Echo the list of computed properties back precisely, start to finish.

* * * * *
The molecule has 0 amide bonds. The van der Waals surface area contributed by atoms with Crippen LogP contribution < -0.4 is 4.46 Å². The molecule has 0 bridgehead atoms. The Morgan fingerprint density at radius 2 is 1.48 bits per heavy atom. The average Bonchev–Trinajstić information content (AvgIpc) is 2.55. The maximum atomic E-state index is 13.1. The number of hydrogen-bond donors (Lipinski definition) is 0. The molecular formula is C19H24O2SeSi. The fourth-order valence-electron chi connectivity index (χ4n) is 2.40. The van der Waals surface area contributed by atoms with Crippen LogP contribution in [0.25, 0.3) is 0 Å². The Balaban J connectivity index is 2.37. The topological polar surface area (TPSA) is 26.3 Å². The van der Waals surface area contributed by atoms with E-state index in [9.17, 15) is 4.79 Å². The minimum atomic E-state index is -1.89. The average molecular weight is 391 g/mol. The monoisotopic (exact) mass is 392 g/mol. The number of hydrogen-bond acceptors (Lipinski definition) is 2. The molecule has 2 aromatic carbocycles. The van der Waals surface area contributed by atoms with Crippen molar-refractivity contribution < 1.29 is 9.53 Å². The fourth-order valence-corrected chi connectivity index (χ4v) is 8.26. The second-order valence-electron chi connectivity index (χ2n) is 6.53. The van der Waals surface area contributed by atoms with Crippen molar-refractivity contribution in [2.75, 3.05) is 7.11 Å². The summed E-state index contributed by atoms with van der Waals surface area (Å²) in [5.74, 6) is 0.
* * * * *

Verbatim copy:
The molecule has 0 amide bonds. The van der Waals surface area contributed by atoms with Crippen LogP contribution < -0.4 is 4.46 Å². The molecule has 0 bridgehead atoms. The Morgan fingerprint density at radius 2 is 1.48 bits per heavy atom. The average Bonchev–Trinajstić information content (AvgIpc) is 2.55. The maximum atomic E-state index is 13.1. The number of hydrogen-bond donors (Lipinski definition) is 0. The molecular formula is C19H24O2SeSi. The fourth-order valence-electron chi connectivity index (χ4n) is 2.40. The van der Waals surface area contributed by atoms with Crippen LogP contribution in [0.25, 0.3) is 0 Å². The Balaban J connectivity index is 2.37. The topological polar surface area (TPSA) is 26.3 Å². The van der Waals surface area contributed by atoms with E-state index in [9.17, 15) is 4.79 Å². The minimum atomic E-state index is -1.89. The average molecular weight is 391 g/mol. The monoisotopic (exact) mass is 392 g/mol. The number of hydrogen-bond acceptors (Lipinski definition) is 2. The molecule has 2 aromatic carbocycles. The van der Waals surface area contributed by atoms with Crippen molar-refractivity contribution < 1.29 is 9.53 Å². The fourth-order valence-corrected chi connectivity index (χ4v) is 8.26. The second-order valence-electron chi connectivity index (χ2n) is 6.53. The van der Waals surface area contributed by atoms with Crippen molar-refractivity contribution in [2.75, 3.05) is 7.11 Å². The summed E-state index contributed by atoms with van der Waals surface area (Å²) in [5.74, 6) is 0.